“It's crazy to see,” he said. “The Eagles fan base is the best I've seen. It's up there with Clemson, man. Just seeing how they supported me even before I got drafted. During the first round they were telling the coaches to pull the trigger, and all these fans, DM’ing me on Instagram and saying, ‘We can't wait for you to be an Eagle.’ The fan base is incredible. It's incredible.”

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Who are the best Eagles to never make a Pro Bowl?

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Who are the best Eagles to never make a Pro Bowl?

The Eagles have had 113 Pro Bowlers in franchise history going back to the first NFL All-Star Game in 1950.

A bunch are Hall of Famers, like Reggie White, Brian Dawkins and Harold Carmichael.

A bunch are fairly obscure, like Buck Lansford, Jess Richardson and J.D. Smith.

And then there’s everybody else.

This story is about everybody else.

This is the all-time Eagles Never-Made-a-Pro-Bowl team.

These are the best players in franchise history who never made a Pro Bowl, either as an Eagle or with any other team at any point in their career.

The best of the rest.

We start with the all-time Eagles Never-Made-a-Pro-Bowl offense, with the defense and specialists coming on Wednesday.

Arguments are welcome.


Rodney Peete
It’s not easy finding a quarterback for this team. All the successful QBs in franchise history have been to a Pro Bowl — Donovan McNabb, Ron Jaworski, Carson Wentz, Michael Vick, Nick Foles, Randall Cunningham.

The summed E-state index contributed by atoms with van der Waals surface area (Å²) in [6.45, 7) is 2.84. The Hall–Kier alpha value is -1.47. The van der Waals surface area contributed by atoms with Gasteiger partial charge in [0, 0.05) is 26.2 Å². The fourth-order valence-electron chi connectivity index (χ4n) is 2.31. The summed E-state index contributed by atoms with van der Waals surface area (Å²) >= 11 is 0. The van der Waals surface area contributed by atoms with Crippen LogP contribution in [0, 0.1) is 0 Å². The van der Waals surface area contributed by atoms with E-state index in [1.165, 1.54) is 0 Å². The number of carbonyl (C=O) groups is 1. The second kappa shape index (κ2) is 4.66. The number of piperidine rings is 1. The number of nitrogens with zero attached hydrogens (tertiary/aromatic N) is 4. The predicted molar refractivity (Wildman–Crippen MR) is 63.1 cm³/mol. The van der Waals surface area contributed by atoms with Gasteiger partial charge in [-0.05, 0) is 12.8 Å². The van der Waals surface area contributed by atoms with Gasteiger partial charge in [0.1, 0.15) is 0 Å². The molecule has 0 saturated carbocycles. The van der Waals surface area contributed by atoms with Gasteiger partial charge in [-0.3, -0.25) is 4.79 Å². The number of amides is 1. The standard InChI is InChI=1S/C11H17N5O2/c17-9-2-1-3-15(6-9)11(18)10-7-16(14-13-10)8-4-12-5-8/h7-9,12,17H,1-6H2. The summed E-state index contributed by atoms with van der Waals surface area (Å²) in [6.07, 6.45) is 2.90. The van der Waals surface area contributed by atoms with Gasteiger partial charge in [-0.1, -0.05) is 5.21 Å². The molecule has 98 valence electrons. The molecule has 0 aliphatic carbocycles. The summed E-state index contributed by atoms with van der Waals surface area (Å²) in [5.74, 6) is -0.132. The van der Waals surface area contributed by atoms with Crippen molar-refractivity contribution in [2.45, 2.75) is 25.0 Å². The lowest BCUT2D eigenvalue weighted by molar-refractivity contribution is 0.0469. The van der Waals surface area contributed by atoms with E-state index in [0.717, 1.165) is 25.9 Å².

That leaves people like Sam Bradford, Mark Sanchez, Ty Detmer and Bubby Brister. Incredibly, Peele was 15-9 as an Eagles starter and is the only quarterback to win 10 games in an Eagles uniform and never go to a Pro Bowl. And he's the only non-Pro Bowl QB ever to win a postseason game for the Eagles. So Peete gets the nod.

Running back

Duce Staley
A no-brainer. Staley ran for 4,807 yards in an Eagles uniform with three 1,000-yard seasons. No other non-Pro Bowler in Eagles history had one 1,000-yard season.

Wide receivers

Ben Hawkins, Jason Avant, Jordan Matthews
Hawkins is the best receiver in Eagles history to never make a Pro Bowl — he’s 11th in franchise history with nearly 5,000 receiving yards.  

Matthews is one of only five receivers in NFL history to begin his career with 800 yards in each of his first three seasons and never make a Pro Bowl. 

And Avant was just a steady, consistent slot who caught nearly 300 passes in an Eagles uniform.

Tight end

Brent Celek
Another no-brainer. Celek piled up 398 catches for 4,998 yards and 31 TDs in his 11 years with the Eagles but never made a Pro Bowl. John Spagnola would be the next guy on the list, more than 2,000 yards behind. 

Offensive tackles

Todd Herremans, Vic Sears
Two long-time Eagles from different eras. Herremans started more games than any non-Pro Bowl offensive lineman in franchise history and was a steady, consistent guard or tackle on a bunch of really good teams for 10 years. Sears was a starter on two NFL Championship teams and spent his entire 13-year career here before retiring after the 1953 season.


Ron Baker, Stefen Wisniewski 
Baker was a backup on the 1980 Super Bowl team and then a steady starter for most of the 1980s. Wiz wasn’t here long but was huge during the 2017 run and in the Super Bowl. 


Guy Morriss
Morriss played 15 seasons in the NFL, started 173 games, played in Super Bowls for two different teams and never made a Pro Bowl. But he was a capable 11-year starter for the Eagles from 1973 through 1983 before finishing his career in New England.

Subscribe and rate the Eagle Eye podcast: 

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Click here to download the MyTeams App by NBC Sports! Receive comprehensive coverage of your teams and stream the Flyers, Sixers and Phillies games easily on your device.

More on the Eagles